WITH Newcastle United having all-but-guaranteed their Premier League survival after reaching the 36-point mark, thoughts are beginning to turn to the summer.

The club’s ownership situation means there is a fair amount of uncertainty about what might happen in the next few months, but assuming Steve Bruce remains in charge, what should his priorities be ahead of the start of next season?


Resolving Joe Willock’s future will be at the top of Bruce’s in-tray as he heads into the close season. The 21-year-old has had a major impact since joining on loan, with his three last-gasp goals as a substitute playing a major role in Newcastle’s survival push. It remains to be seen whether Arsenal will be prepared to sell him, but the noises emanating from the Emirates suggest Mikel Arteta does not see the England Under-21 international playing a central role in his future plans. As a result, a deal might well be possible.

Will Mike Ashley agree to meet Arsenal’s asking price, which is likely to be in excess of £20m? Newcastle’s transfer budget will be limited, but there should be scope to make one big-money signing. Given that Willock is a tried-and-tested option, it will be worth pushing the boat out to keep him.


The whispering about Allan Saint-Maximin’s future has already started. The Frenchman has been in sparkling form since returning from injury, and Bruce admits he would be surprised if some of the leading Premier League sides were not sizing up potential approaches for the 24-year-old. Arsenal have long been linked with a move, while Liverpool have also been touted as possible suitors in the last few days.

If they are going to look to build next season, it is imperative Newcastle retain Saint-Maximin. With a contract to 2026, the forward will only leave if the Magpies hierarchy decide to cash in. No matter what sum is offered, they will find it impossible to replace Saint-Maximin’s creativity and attacking threat.


For all that Bruce has had to shuffle players around this season, Newcastle’s first-team squad remains bloated. The transfer window will provide an opportunity to trim some of the fat and divert wage payments to areas where they will be more useful. Christian Atsu and Henri Saivet will finally leave as free agents, while there is very little chance of Andy Carroll being offered another deal. Jacob Murphy’s recent performances might well have earned him a new contract, but the time has surely come to sever ties with Dwight Gayle.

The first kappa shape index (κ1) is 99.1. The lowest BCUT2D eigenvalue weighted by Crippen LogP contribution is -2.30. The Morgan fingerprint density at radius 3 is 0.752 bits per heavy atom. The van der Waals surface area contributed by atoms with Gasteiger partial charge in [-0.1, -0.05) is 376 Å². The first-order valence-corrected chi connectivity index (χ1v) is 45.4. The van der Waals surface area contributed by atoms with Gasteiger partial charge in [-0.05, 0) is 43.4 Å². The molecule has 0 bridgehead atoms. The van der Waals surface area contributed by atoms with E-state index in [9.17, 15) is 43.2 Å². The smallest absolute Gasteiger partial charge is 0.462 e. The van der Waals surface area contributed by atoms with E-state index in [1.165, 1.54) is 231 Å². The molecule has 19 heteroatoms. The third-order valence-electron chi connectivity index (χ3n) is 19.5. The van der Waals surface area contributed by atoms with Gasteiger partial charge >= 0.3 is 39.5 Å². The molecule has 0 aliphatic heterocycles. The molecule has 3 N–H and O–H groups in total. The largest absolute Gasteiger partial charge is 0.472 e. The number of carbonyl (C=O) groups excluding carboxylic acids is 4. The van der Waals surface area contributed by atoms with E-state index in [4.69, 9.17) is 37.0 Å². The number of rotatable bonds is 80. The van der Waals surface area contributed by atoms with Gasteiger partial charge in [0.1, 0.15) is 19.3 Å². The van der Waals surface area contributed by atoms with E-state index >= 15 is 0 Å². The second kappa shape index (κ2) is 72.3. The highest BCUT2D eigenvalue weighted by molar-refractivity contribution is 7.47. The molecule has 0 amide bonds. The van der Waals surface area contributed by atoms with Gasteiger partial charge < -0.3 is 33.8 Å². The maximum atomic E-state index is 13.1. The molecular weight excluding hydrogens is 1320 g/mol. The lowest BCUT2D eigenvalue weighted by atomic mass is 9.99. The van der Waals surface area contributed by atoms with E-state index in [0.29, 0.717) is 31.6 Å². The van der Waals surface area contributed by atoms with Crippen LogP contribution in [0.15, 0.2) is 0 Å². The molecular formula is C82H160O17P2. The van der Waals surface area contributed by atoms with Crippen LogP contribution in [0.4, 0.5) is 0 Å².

Beyond that, might Bruce be tempted to cash in on any of his contracted players? He was willing to sell Matt Ritchie in January, so that deal might be resurrected. The Longstaff brothers remain saleable assets, and given their lack of game-time, might Bruce be willing to sell if offers arrive?


When Callum Wilson was unavailable because of injury, Newcastle’s centre-forward threat all-but-disappeared. Joelinton has shown some signs of improvement, but assuming Gayle and Carroll depart, the Magpies will still be short of options in the final third. They have to sign a striker who is capable of pushing Wilson for a starting spot and deputising for Newcastle’s leading scorer if he is unavailable. As they have discovered in the past, though, recruiting a proven centre-forward is easier said than done.

With domestic players likely to command a premium, the Magpies will be tempted to look abroad. The logistical difficulties of scouting and recruiting overseas players while Covid restrictions remain in place are significant though, so Bruce might have to think creatively.


This is the toughest task facing the Newcastle boss this summer. Assuming he remains in place, he will have to try to repair his fractured relationship with the club’s supporters. Hopefully, next season will see the return of full houses, but while that should be a major positive, it has the potential to create a fractious atmosphere if Bruce does not start re-engaging with the fans who have turned against him this term.

At the moment, there is a sense that neither Bruce nor those around him have a proper grasp of just how bad things have become. They need to wake up quickly.